Here's something really interesting. From what I can tell, Laufgast is another one man project, of an Israeli gentleman named Asaf Levy, who plays every instrument on this progressive black metal album. However, there are no fewer than five guest vocalists, exactly none of whom appear to be Israeli or indeed vocalists, at least not primarily. Chris Bone does sing with Forged in Black, who I reviewed in 2019, and a few other British bands, but he doesn't sing lead; he's primarily known as their guitarist. Similarly, I'd call Norwegians Kristian Brynjulfsen and Kine-Lise Madsen Skjeldal respectively the bass player in the thrash band Psykopath and the keyboardist in the symphonic black metal outfit Cretura.
And, to be fair, even though this is definitely prog and, eventually black metal, it wanders all over the musical map and those vocalists aren't all singing. Some of them are merely lending voices in conversational or dramatic speaking fashion, as they do from the very start of the album, though they mostly do so in what I presume is Norwegian, so I haven't any idea what they're saying. That lends this album an unusual feel from the outset, and that only increases as we move through an array of genres, initially prog rock, then black metal and eventually world music, with some neat backing vocals.
This opening track is called Mortality in Solace and it runs for only a breath under eleven minutes, so there's plenty of opportunity for musical shifts. There are so many of these that it's difficult to track and many of my favourites are difficult to fit into a single bucket. That world music section, for instance, which unfolds in the minute from 4:14, unfolds against a backdrop of tribal drumming but moves from deep male Norse chanting that just reaches a low drone to a characterful female wail that sounds a lot like Eastern European choral music. And it's bookended by black metal.
There are only three songs on offer, the title track lasting fifteen minutes and the album over half an hour. I can only assume that there's a complex story being woven through these pieces of music and the voices serve as characters or at least provide background to what's going on. Without the lyric sheet, though, I'm lost. It's music to me, without story, and that makes it fascinating but also elusive. I don't know why the musical shifts are happening, but I can hear that, when they do, they shift the tone of the piece considerably, making it hard to picture a song like Mortality in Solace at a high level. I enjoyed this very much in the moment but find myself remembering sections rather than songs.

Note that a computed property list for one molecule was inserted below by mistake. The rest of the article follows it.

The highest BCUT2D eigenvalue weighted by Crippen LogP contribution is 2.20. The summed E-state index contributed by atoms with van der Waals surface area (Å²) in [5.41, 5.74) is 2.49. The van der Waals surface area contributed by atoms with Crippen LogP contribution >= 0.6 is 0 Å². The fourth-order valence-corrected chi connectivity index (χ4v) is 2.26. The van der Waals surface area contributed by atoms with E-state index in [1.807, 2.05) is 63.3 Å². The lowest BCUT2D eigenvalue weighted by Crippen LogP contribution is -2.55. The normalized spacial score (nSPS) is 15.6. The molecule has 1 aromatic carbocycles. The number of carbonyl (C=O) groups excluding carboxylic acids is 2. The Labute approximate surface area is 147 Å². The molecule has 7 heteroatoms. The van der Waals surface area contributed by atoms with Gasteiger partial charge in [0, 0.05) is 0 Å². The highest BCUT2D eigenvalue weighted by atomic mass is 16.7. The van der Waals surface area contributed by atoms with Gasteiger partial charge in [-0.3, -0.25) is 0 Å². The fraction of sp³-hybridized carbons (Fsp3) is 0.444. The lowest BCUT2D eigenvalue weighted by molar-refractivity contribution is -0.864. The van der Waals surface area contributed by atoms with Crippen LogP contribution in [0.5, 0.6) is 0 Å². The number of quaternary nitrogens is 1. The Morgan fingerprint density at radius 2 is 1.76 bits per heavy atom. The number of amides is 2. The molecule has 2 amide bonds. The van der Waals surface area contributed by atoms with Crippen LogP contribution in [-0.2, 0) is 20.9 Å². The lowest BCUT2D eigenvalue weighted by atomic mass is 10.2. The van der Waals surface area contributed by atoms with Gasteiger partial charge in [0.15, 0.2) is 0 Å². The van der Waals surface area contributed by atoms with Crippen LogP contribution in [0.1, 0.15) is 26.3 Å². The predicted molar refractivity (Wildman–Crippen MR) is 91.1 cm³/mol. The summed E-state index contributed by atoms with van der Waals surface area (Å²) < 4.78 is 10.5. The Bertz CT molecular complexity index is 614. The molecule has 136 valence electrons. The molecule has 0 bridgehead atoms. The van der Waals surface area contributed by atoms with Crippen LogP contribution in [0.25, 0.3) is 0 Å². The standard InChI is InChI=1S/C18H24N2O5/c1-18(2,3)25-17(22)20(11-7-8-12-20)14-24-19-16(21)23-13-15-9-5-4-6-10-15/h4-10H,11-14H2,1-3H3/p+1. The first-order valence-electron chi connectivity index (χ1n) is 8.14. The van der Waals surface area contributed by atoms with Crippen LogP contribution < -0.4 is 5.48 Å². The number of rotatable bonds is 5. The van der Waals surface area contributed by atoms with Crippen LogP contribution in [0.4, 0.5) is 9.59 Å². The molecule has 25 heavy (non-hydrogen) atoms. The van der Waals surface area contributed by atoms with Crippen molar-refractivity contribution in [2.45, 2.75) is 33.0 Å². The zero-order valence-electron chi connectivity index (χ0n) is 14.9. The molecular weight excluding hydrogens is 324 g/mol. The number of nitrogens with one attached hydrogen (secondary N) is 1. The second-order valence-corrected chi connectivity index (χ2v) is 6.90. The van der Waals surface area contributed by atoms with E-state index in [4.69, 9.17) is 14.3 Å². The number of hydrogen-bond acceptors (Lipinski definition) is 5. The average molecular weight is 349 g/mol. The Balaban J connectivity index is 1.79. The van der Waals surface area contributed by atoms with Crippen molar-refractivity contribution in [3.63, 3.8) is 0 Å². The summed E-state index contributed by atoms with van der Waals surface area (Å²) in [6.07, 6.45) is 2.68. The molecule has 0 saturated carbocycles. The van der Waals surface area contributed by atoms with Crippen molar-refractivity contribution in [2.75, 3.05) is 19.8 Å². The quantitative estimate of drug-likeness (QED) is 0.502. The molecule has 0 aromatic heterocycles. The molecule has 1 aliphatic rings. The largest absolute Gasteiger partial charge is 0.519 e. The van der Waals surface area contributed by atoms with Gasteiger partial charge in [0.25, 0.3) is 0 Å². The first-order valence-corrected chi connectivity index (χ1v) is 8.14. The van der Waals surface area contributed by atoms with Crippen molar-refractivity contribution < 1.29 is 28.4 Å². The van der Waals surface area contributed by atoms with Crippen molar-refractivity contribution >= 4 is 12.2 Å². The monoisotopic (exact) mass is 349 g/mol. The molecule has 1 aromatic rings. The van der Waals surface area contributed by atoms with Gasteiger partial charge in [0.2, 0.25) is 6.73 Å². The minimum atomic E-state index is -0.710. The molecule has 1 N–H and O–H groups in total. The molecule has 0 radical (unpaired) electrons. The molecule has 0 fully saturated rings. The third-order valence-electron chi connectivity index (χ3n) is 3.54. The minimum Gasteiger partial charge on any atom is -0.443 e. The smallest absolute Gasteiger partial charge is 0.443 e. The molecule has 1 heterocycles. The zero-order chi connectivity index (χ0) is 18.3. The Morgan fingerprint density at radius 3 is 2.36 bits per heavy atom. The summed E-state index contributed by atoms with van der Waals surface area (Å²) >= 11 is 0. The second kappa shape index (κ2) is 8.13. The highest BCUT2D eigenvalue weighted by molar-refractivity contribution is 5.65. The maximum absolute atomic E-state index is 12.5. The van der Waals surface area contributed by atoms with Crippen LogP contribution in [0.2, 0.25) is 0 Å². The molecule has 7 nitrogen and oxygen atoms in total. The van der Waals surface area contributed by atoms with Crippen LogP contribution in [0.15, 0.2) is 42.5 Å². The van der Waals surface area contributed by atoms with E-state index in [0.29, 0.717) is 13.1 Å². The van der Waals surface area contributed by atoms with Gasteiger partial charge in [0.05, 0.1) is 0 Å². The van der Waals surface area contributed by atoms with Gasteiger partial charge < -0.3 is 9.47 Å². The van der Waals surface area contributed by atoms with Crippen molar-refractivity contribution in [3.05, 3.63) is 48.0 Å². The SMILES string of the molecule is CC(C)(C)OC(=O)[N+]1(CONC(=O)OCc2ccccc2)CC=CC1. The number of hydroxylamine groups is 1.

What's interesting to me is that most of those memorable sections are slow ones, like that world music section in Mortality in Solace. It returns five minutes into Roots for Spears, underlining how this feels like a single half hour piece of music rather than three different songs, but there are a few others too. There's a mildly similar section in Earthbed that stages a more restrained wail in the background behind a speaking female voice and a lively metal beat, while a guitar explores wherever the characters happen to be.
Often with complex music like this that unfolds in many changes over a few long pieces of music, I find myself subconsciously translating the audio into visuals and that helps ground it all for me. I may not see what the composers or musicians saw, but I do see something and what I see helps to shape my understanding of the music. I rarely saw anything here and, when I did, it was in one of those quieter sections. Those world music bits were inside a cave to me, not entirely covered like the cover art but only mostly so with some light shining in from outside. There's also a mediaeval section a few minutes later in the title track that adds flutes, even if it grows into a very pleasant electric guitar solo. I was outdoors for that section hanging out with peasants with trees around.
This is hardly commercial music. It's black metal, for a start, but it's far from only black metal and any story being told is almost deliberately obscured by the choice of language. So this becomes a pure musical experience and it's a hard one to interpret. Ambitious listeners will definitely find it worthy of exploration, because it's well performed and always ready to surprise, but it's not likely to reach much of an audience beyond that. Which is fine. I just hope it finds enough listeners that Asaf Levy can return to this project for a second album, one that I can visualise better.